Your shopping cart is empty!
When people think of game hunting, images of hunters tracking deer or bears usually come to mind.
Most people don't imagine someone following the tracks of a wild pig, but there's a reason why boar hunting tips are popping up in popular hunting magazines.
Boars have been bothering farmers in the south for centuries, but recently their numbers and territory have grown. Boars can be found in 39 of the 50 states, and their numbers have become such a problem that the USDA has gotten involved.
If you love to hunt and want to do something nice for the environment, you should take up boar hunting.
If you're used to different game, don't worry. These boar hunting tips will have you finding pigs in no time.
People that are used to hunting other game are going to have to get into a different mindset when they're hunting boar. That's why one of the most crucial boar hunting tips revolve around learning about them and their behaviors.
Unlike other types of popular game animals, boars have very little natural predators. They aren't as skittish and timid as deer and won't be nearly as cautious. A noise that would startle deer or waterfowl may not even matter to a burly boar.
Boars also tend to be more active at night like other animals, but not for the same reasons. They aren't concerned about avoiding predators, they want to cool off.
Boars lack sweat glands and can't cool off easily, so the heat of the afternoon isn't their ideal climate. Most boars tend to be active early in the morning or late in the evening so they can beat the heat. Since most boars are active when there's little light, be sure to bring proper lighting along on the hunt.
Location is everything to hunters, and you want to make sure you're hunting where boars like to hang out.
Boars love to wallow in water and mud so they can cool off and get rid of troublesome pests. Most boar hunting tips urge people to start looking in areas with dense cover that are also near bodies of water.
Also be sure to go beyond animal prints and tracks when you're looking for boars. Check trees for signs of rub. If you see trees with worn bark that have traces of clay and mud on them, it's safe to assume that a boar may have paid it a visit.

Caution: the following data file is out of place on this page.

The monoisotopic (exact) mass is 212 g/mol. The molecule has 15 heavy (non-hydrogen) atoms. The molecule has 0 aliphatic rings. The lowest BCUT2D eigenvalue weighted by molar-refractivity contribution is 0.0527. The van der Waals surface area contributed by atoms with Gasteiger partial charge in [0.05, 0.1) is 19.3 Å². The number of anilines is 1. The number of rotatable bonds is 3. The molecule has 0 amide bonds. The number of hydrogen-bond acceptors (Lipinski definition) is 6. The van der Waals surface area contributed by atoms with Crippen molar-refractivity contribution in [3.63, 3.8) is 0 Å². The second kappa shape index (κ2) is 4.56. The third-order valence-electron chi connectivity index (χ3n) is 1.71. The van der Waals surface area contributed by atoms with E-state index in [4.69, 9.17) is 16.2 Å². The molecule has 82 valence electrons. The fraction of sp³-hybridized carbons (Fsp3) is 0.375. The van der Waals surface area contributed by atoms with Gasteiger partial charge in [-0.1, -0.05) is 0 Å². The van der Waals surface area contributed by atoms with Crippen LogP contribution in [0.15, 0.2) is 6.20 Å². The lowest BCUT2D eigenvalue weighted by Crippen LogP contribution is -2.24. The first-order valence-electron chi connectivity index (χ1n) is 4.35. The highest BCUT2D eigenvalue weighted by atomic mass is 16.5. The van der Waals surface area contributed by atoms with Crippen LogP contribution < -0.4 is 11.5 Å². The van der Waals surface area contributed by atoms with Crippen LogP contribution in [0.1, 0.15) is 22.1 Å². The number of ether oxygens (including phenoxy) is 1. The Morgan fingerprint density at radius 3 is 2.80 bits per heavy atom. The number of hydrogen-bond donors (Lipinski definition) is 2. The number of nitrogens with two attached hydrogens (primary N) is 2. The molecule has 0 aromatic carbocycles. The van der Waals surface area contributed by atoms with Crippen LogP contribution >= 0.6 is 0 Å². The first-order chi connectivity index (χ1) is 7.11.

If you usually hunt big game, you're used to leaving your bait above ground. A pile of bait or feed would be enough to attract a black bear or elk, but it won't do you much good if you're hunting boar.
Boars hunt for food either near or at ground level, and they're experts at rooting. The average boar isn't going to go for a pile of bait that's laying on the ground regardless of how tasty it is.
That's why you have to place it strategically.
Dig a hole as narrow and deep as you can, then fill it up with your bait. Remember, the deeper it is the better.
If the bait is hard to get to, the hog will take longer to get it. When they're concentrating on the food you'll be able to close in.
Boars aren't just aggressive, they're also territorial animals. Luckily savvy hunters can use these traits against them.
Some hunters can take or leave animal calls, but when you're hunting boar they're worth trying. If you notice a boar that's hidden in a bedding nest or some shrubs, try an animal call to lure them out.
Because of their territorial nature, a wild boar that hears it is very likely to respond to a call.
Any boar hunting tips you read will mention how difficult bringing one down can be. Having the right weapon and ammo can mean the difference between bagging a boar or coming home empty handed.
Boars have thick skin that can be difficult to penetrate especially when it's covered with mud. On top of that, bullets also have to fight through fat and thick muscle before they can do damage.
A deer or elk usually won't fight back when they're shot, but it's a different story for wild boar. One shot usually won't be enough to take it down, that's why you should consider a gun that can deliver multiple shots as quickly as possible.
In terms of ammo, some hunters prefer hollow-point hard cast bullets that can hit hard and go deep.
You can't aim at a boar the way you would other game. A boar's major organs are located much lower than a deer's.
When you're aiming, aim down low and right below the shoulder if you're taking a broadside shot. That should put you close enough to its heart.
It's well-known that animal mothers will do anything to protect their young, but a lot of people underestimate the power of a female boar that's trying to protect her kids.
Mother boars are extremely protective and will charge when she hears her piglet's distress call.
If you see piglets and don't see the mom, keep in mind that she's usually nearby. Approaching her babies will be seen as a threat, and you could get on momma's bad side.
Want to know one of the most important boar hunting tip you'll ever hear?
Put safety above everything else.
You may be an expert hunter and could have spent hours reading the latest boar hunting tips, but that doesn't mean that you're invulnerable to them.
Make no mistake, boars are powerful, aggressive, and very intelligent animals. A protective mother or a dominant male can do serious damage to even a well-armed hunter.
Always have an escape route in mind when you're hunting, remember that trees or tall rocks can be climbed on top of in a pinch.
How about you?
There are enough boar hunting tips in this post to help even the most beginner hunters. Did we leave out one of your surefire boar hunting tips? Tell us your best hunting tales in the comments.